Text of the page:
Surface water and ground water pollution is emerging as a major concern, worsened by water waste. Water pollution is mainly caused by inadequate or non-existent treatment of municipal and industrial wastewater, and is increasing due to population growth.
Key sources of water pollution include mining activities, industrial and manufacturing works, poorly maintained sewage treatment works in urban areas, partially treated sewage effluent, leachate from landfills, soil erosion and siltation, and fertiliser and pesticide use, intensive urbanisation, increased industrial activities and high exploitation of cultivable land.
Climate change is likely to result in hotter days and fewer colder days than before. The warming trend is already established, with increased annual mean surface temperatures. The timing and amount of rainfall is becoming increasingly uncertain, and the frequency and length of dry spells during the rainy season have increased. Incremental temperatures of around 2.5°C by 2050 have been projected, and rainfall is predicted to decrease in all seasons.
The recent surge in the use of electronic services and gadgets poses a great threat to biodiversity. Weak regulatory guidelines for safe disposal of the burgeoning electrical and electronic waste (e-waste) have the potential to accentuate environmental degradation. The migration from analogue to digital technologies poses a threat to the environment if disposal of old generation sets is improperly handled.
There is need to institute a regulatory framework for management of e-waste as well as take back programmes. Fiscal incentives must be initiated to encourage entire life cycle e-waste handling, encompassing the transportation, sorting, fraction recovery and disposal stages of electronic waste.
Political Dimension Of Organised Hunting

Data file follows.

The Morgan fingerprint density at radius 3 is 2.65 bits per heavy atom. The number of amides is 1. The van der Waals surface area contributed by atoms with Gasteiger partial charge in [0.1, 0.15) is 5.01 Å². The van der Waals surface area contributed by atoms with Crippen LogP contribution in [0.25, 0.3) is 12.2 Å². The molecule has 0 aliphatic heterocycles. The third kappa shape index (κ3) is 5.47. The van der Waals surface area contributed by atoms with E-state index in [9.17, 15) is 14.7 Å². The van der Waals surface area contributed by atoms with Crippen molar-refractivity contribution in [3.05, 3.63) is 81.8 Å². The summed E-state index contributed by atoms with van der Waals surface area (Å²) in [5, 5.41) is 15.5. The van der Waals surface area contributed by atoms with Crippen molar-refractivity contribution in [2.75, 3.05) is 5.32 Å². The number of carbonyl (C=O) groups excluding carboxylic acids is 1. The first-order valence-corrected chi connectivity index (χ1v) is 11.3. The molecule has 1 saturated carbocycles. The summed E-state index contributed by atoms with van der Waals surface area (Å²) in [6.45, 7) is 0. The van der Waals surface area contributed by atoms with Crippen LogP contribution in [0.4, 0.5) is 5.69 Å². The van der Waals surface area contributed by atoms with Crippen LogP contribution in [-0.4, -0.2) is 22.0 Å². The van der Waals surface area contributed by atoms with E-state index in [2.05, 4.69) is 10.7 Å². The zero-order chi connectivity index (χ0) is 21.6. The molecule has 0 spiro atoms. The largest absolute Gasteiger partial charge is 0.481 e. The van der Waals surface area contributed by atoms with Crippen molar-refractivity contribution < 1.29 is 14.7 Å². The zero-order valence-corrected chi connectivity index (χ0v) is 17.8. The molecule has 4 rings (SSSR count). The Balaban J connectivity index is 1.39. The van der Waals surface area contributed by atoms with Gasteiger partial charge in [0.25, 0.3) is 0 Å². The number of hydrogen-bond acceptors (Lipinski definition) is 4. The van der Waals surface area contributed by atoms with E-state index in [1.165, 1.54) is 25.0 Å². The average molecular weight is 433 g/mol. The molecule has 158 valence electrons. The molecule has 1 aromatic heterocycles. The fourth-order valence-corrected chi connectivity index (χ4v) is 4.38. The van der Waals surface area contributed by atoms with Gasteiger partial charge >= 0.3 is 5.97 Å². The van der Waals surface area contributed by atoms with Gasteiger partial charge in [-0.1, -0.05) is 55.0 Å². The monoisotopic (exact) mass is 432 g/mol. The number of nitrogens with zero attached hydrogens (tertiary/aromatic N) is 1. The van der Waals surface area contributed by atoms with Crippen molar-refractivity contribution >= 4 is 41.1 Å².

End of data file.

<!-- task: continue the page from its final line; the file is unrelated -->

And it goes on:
Organised hunting and poaching has become a means for the politically connected to earn scarce foreign currency. Zimbabwe’s wildlife is under threat with incidences like the Hwange National Park, where about 100 elephants succumbed to cyanide poisoning.
And similar but smaller incidents have been reported across the country at Gonarezhou, Mana Pools, Zambezi, Charara, and Matusadona national parks. The politically connected are also reported to be operating hunting and commercial bush meat operations on protected lands.
Recommendations on the above environmental challenges are as follows:
- Look to community based governance and partnerships; ensuring effective governance at grassroots level gives communities stature and ultimately lead to effective policy changes on a national scale.
- Promulgation and enactment of better policies and regulations; the government of Zimbabwe needs to redefine its role in safe water provision.
- Holistic management of ecosystems; environmental management requires a practical, common sense approach that takes into consideration the economic, cultural and ecological goals.
- Build international frameworks and institutional cooperation; being a difficult task as it may, policymakers and environmental advocates need to build international accords for natural resources.